Cherry Hill residents speak out against proposed Super Wawa
All the seats in town hall were filled last night, as more than 50 residents told the planning board the proposed Super Wawa in their neighborhood would receive anything but a “super” welcome.
Wawa is looking to build one of its 24-hour super stores on the former Toyota site at 50 Haddonfield Road, complete with retail, food services and a gas station.
But the problem for many residents is the fear that their once-quaint residential neighborhood will become even more of a traffic nightmare as motorists opt to use Yale and Oakview avenues as a cut through, instead of making a left turn on to busy Haddonfield Road.
More than two hours were given to the applicant to provide testimony and expert opinion on the layout of the store, signage, lighting, trash, store operations, delivery and traffic flow, among other things.
The proposed 6,099 square-foot Wawa would have two access points at Haddonfield Road and Yale Avenue, said Ron Klos, of Bohler Engineering, an engineer on the project.
The property would include a lit canopy to house gasoline tanks. The retail and food store building would include two doorway entrances.
Klos and Harvey Johnson, partners at Duane Morris representing the applicant, detailed the preliminary site plan and took questions from the board.
Many board members questioned the applicant as to whether there would be sufficient space for the super Wawa at the proposed site.
Board member Aimee Hansen expressed concern over how many cars could wait in line for gas while still allowing patrons to back in and out of parking spaces.
Klos said the space permits about one car to wait in line for gas under the plan’s current specifications.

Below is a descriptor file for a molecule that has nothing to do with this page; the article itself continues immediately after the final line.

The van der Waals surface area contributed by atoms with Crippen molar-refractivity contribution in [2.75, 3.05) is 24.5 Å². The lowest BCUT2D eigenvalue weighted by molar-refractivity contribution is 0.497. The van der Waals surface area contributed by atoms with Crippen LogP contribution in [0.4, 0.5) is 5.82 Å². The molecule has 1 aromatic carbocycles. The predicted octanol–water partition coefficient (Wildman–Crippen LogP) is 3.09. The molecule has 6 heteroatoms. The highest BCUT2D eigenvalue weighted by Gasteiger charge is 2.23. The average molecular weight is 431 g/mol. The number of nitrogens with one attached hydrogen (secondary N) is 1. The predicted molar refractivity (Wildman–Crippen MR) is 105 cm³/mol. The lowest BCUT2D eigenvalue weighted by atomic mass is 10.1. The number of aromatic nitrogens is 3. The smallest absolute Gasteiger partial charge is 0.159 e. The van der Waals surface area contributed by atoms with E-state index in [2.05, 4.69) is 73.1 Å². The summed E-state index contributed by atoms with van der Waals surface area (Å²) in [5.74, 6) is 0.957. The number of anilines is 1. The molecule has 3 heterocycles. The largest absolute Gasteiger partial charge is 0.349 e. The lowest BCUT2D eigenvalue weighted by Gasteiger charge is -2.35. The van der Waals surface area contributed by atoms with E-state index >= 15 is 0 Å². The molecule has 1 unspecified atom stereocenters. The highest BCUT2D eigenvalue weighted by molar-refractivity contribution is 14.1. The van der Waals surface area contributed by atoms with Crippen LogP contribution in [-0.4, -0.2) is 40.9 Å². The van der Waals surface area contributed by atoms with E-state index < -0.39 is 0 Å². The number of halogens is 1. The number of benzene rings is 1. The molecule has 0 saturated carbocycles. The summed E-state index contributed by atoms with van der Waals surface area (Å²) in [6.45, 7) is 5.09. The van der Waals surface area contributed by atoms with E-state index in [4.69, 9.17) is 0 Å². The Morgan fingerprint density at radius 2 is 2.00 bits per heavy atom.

Board members also questioned the traffic flow of cars and deliveries at the site, as well as loading hours for large trailers to make their deliveries.
Small delivery trucks, such as those used to bring newspapers, soda and snacks, would be made during daytime hours, said Mike Redel, a Wawa engineer.
Redel said larger trucks, such as dairy deliveries, are often routed and make four to five other stops in the vicinity. These trucks, he said, would be restricted from making deliveries after 11 p.m. and before 6 a.m.
Fuel deliveries could potentially be made the Haddonfield Road location in the restricted times. Redel said a computer-monitored system automatically routes a fuel truck to any Wawa location when fuel levels are low.
“So they’re not regulated by time of day, they’re regulated by need?” asked board member Carole Roskoph.
“Yes,” Redel said. “But of all the deliveries, they’re the most quiet.”
Board members also inquired about trash collection and lighting, as well as a possible increase in crime in the immediate community.
Redel said theft would be harder to manage by store employees since the building has two entrances, but noted all Wawas typically face similar potential for crime.
Later, Deanna Drumm testified as a traffic expert, citing a traffic study completed on Nov. 8, on the existing Haddonfield Road traffic patterns.
“Studies show 60 to 70 percent of traffic is already on Haddonfield Road. This doesn’t necessarily bring in traffic, this is just a redistribution of traffic,” Drumm said.